Building finally began in 1936 and the home was completed in 1939. At first glance, Fallingwater seems to be a modern work, and it is in that it’s in the style of American Modern architecture. But it is also a design that still feels truly modern. It still seems fresh, as if it were built just a few years ago. Not knowing better, it would be as plausible to believe Fallingwater was built twenty years ago as eighty. It certainly speaks to the timelessness of Wright’s work. Stone is an obvious choice for a building material which would add both beauty and strength to a structure, especially one on a scale such as that of Fallingwater. Concrete, however, was probably a less predictable choice of material, especially given how prominently Wright used it in a design for a home that was to be in aesthetic harmony with nature. Concrete was used not only to reinforce the striking cantilevers of Fallingwater, it became part of the aesthetic of the building as much as the sandstone used so artfully in the design, adding beautiful distinction to the home and, at the same time, making the home a part of the landscape. Grand but not gaudy. Magnificent but unpretentious. 

     To ensure the stability of the structure, Wright incorporated several reinforcement techniques which were considered state of the art at the time. However, the naturally high humidity in the area led to eventual structural compromises, including mildew damage and weakening, shifting balconies. Eventually Edgar Kaufmann, whose parents had built Fallingwater years earlier, turned the home and over 1,000 surrounding acres of land over to the Western Pennsylvania Conservancy. The Western Pennsylvania Conservancy completed major structural repairs to Fallingwater in 2002 after extensive examination of the home revealed increasing structural compromise. Edgar Kaufmann, Jr. said of his family’s home, “Such a place cannot be possessed. It is a work of man for man; not by a man for a man. Over the years since it was built, Fallingwater has grown ever more famous and admired, a textbook example of modern architecture at its best. By its very intensity it is a public resource, not a private indulgence.”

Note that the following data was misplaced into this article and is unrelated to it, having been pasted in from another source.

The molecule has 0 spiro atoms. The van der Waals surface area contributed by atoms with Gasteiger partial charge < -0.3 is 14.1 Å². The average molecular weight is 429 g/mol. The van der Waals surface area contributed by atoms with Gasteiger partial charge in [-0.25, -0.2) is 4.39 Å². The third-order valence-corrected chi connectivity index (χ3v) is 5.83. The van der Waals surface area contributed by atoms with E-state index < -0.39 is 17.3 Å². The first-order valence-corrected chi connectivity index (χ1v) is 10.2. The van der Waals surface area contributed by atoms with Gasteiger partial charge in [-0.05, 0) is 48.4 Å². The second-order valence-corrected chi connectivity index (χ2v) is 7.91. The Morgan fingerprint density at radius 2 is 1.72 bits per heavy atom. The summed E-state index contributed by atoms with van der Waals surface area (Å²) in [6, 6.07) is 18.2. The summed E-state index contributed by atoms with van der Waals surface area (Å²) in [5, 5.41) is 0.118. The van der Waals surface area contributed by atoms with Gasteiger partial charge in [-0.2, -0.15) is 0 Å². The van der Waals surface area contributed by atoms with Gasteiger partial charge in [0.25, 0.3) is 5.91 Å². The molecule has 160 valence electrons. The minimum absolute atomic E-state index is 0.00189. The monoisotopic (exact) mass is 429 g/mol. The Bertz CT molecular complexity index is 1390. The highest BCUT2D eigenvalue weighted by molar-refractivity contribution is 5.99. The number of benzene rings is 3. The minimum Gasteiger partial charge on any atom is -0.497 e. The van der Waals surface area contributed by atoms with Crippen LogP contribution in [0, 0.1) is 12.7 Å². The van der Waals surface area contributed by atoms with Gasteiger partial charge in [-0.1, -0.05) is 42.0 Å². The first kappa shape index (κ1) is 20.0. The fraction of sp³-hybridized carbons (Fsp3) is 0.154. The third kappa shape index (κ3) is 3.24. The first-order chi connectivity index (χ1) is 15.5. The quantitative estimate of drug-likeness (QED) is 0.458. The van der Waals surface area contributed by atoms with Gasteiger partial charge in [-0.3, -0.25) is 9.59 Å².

The American Institute of Architects voted Fallingwater the most important building of the 20th century; in 1966, Fallingwater was designated a National Historic Landmark. And it is the only home designed by Frank Lloyd Wright to be opened to the public complete with the original interior, including furnishings and artwork.A bold architectural work in structure and design juxtaposed with the quiet serenity of the land on which it was built, Fallingwater demonstrates the intricacy and comprehensive forethought of Wright’s process. The result was a home with such an ethereal quality it seemed to float in air yet strong, solid and sound, built to stand every test of time.